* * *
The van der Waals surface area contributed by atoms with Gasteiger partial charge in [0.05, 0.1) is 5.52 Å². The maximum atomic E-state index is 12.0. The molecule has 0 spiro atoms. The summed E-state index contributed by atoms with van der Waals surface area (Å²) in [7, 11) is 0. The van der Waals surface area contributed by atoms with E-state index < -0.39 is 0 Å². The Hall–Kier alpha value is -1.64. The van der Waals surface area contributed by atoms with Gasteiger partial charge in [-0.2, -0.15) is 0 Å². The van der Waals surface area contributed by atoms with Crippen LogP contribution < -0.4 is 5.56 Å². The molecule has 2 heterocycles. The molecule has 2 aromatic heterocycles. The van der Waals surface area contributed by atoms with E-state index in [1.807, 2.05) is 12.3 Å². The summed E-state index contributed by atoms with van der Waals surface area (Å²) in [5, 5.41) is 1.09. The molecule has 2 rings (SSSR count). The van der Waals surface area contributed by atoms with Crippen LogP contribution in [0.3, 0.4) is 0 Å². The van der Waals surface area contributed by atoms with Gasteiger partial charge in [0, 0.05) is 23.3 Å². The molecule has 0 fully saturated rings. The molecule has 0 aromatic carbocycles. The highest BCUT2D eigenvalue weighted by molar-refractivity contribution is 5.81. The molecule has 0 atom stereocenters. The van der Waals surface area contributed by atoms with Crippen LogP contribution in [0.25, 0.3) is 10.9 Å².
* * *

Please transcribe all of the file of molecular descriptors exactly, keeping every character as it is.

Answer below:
The van der Waals surface area contributed by atoms with Gasteiger partial charge in [0.05, 0.1) is 5.52 Å². The maximum atomic E-state index is 12.0. The molecule has 0 spiro atoms. The summed E-state index contributed by atoms with van der Waals surface area (Å²) in [7, 11) is 0. The van der Waals surface area contributed by atoms with E-state index < -0.39 is 0 Å². The Hall–Kier alpha value is -1.64. The van der Waals surface area contributed by atoms with Gasteiger partial charge in [-0.2, -0.15) is 0 Å². The van der Waals surface area contributed by atoms with Crippen LogP contribution < -0.4 is 5.56 Å². The molecule has 2 heterocycles. The molecule has 2 aromatic heterocycles. The van der Waals surface area contributed by atoms with E-state index in [1.807, 2.05) is 12.3 Å². The summed E-state index contributed by atoms with van der Waals surface area (Å²) in [5, 5.41) is 1.09. The molecule has 2 rings (SSSR count). The van der Waals surface area contributed by atoms with Crippen LogP contribution in [0.3, 0.4) is 0 Å². The van der Waals surface area contributed by atoms with Gasteiger partial charge in [0, 0.05) is 23.3 Å². The molecule has 0 fully saturated rings. The molecule has 0 aromatic carbocycles. The highest BCUT2D eigenvalue weighted by molar-refractivity contribution is 5.81. The molecule has 0 atom stereocenters. The van der Waals surface area contributed by atoms with Crippen LogP contribution in [0.25, 0.3) is 10.9 Å².